About Editor in chief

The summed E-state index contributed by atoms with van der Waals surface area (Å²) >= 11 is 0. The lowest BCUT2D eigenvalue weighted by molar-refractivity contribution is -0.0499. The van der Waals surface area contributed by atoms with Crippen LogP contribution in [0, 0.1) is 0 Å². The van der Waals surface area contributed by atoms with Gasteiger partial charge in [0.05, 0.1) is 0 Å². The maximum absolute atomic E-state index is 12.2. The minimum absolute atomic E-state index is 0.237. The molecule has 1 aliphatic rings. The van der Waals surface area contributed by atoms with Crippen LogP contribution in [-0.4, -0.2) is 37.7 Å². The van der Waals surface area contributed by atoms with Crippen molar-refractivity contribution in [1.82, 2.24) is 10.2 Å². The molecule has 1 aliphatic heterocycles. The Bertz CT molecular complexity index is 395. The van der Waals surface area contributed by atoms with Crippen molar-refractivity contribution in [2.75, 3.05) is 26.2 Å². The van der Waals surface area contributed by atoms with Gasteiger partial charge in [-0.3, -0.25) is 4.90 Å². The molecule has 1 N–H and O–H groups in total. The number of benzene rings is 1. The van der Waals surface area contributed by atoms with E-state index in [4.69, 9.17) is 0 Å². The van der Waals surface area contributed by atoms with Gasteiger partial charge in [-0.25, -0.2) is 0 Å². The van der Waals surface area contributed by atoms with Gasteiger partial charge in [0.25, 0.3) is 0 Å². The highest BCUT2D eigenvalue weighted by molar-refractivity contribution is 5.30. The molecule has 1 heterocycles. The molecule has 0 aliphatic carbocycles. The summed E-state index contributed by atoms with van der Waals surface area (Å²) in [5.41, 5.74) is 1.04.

Ashok Palit has completed his graduation from Upendranath College Soro, Balasore and post graduation from Utkal University in Odia Language and literture.. He has also carved out a niche for himself as a scribe of eminence after joining the profession in 1988. He is also an independent media production professional. He brings loads of experience to Advanced Media, Ashok Palit as a cineaste has been active in film criticism for over three decades. As a film society activist, he soared to eminence for his profound commitment to the art film appreciation and aesthetics of cinema. His mode of discourse is often erudite but always lucid and comprehensible marked by a perfect acumen so rare in the field. A film aesthete with an immense fond of critical sensibilities, he wrote about growth and development of odia cinema in New Indian Express, The Times of India, The Hindustan Times, The Asian Age and Screen. He has been working as an Editor for Cine Samaya from 2002-2004.. He had made solid contribution on cinema in many odia Dailies and weekly such as Samaj, Prajatantra, Dharatri, Samaya, Satabadi, and weekly Samaya.